Then, there’s dogs like my Mathilde. My German Shepherd, Tilly, had no interest in food if there was another dog in the area. I could put raw beef in front of her nose and she would try to bark around it, even if she hadn’t eaten all day. It didn’t seem to matter how far away we were, if she knew the dog was there, she was going to bark. It was so frustrating! Then I remembered when I first got Peanut and I couldn’t get her attention on walks unless there was a squeaker in my pocket. So I got out the toys that I knew Tilly liked to play with and shortly discovered that the tennis ball is the be all and end all for her. If you think this may be your dog, that’s great! But test it to be sure. We put a piece of rare prime rib on the floor next to a tennis ball while she was in a sit, then released her to grab what she wanted. She dove on the ball and pranced happily around the room, she never even glanced at that meat, and it wasn’t a small piece either! Tilly now happily walks through our neighborhood without reacting, even past the pair of barking Dobermans that charge the fence, all because I may or may not toss her the ball when we get past!
If your dog is more motivated by toys, try to get them excited about tug toys. When your dog is tugging they are engaged with you through the toy, if they are fetching, they are engaged with the ball away from you. In my experience it will help them to remain focused on you during training if you are playing tug. Just be sure to have a solid “drop it” cue!**
You can also use the toys to get the dog excited about food, because let’s face it, it’s easier to carry around a few bits of food than to stuff a tennis ball in your pocket! With Tilly (starting in a low distraction environment) I would offer her a bit of hotdog, if she took it I would throw her ball. Soon she was scarfing the tidbits I was offering and associating them with her beloved ball. Now I can use treats to reward her in all but the most frenzied of environments.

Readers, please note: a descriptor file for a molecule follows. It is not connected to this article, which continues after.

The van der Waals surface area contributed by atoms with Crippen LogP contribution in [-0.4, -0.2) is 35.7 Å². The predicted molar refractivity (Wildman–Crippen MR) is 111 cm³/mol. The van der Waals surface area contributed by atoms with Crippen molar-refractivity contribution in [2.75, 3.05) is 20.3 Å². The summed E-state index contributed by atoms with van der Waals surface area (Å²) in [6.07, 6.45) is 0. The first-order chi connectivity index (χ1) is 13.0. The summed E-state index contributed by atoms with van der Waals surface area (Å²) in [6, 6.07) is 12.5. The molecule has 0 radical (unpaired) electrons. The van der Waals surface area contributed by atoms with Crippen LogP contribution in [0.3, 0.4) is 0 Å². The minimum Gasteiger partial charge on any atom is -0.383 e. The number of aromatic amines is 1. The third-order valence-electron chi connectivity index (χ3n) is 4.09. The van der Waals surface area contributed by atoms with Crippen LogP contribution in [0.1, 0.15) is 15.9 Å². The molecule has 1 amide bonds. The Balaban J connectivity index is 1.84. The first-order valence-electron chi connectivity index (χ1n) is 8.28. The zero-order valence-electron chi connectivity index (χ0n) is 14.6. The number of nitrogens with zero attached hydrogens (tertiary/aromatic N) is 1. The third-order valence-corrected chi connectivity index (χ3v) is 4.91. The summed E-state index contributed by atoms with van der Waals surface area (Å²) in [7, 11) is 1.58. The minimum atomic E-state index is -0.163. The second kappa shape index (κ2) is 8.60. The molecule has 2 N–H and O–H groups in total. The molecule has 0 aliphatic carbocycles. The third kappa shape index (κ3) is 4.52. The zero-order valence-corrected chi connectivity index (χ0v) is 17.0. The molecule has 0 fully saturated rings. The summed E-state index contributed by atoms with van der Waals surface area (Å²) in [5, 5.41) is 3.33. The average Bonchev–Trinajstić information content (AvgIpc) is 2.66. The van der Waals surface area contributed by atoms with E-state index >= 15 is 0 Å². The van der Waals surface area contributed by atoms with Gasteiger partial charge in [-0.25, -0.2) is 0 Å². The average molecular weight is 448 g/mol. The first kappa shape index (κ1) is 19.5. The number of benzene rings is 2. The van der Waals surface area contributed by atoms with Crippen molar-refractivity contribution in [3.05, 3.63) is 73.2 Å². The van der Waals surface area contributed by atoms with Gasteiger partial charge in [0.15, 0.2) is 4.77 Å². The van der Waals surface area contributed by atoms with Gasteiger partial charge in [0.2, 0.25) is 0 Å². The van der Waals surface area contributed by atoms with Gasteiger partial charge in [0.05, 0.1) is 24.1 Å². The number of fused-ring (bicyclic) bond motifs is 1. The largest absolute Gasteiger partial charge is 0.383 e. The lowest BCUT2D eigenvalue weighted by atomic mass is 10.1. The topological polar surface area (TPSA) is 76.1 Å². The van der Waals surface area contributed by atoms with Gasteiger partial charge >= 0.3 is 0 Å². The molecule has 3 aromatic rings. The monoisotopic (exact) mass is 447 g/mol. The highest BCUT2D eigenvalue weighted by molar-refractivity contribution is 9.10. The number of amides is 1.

What if you have the opposite problem and your dog is too excited about food? Then go down the list to the least motivating thing. If he’s eating your hand for meat, try cheese. If he still takes off your fingers for peanut butter, try his dry dog food as a reward. Some dogs, (especially Goldens and Labs!), lose their little doggy minds when there is food around. If this is your dog, try training him on a full stomach. You can also practice some self-control exercises to help teach him to not be so ”grabby.”***
One more thing before I go. Some people, and even some trainers, will want you to only reward your dog with a bit of verbal praise and/or a pat on the head. Neither is particularly rewarding to most dogs. For many dogs, a pat on the head is pretty aversive (go ahead, try to pat your dog on his head and see how he likes it!) I personally would not do a job if I wasn’t being paid for it and didn’t find it rewarding, even if someone was telling me what a great job I was doing or trying to pay me in hugs, I’m just not much of a hugger. Sitting and staying while a cat chases a butterfly in the next yard over is like sitting in an office building just off the beach where they’re handing out free ice cream; the pay had better be decent for you to not skip out and reward yourself! And I promise (again!) that you won’t always have to have a treat in your pocket, as long as you use them properly.
So go out and find what motivates your dog, I’m going to go make cookies…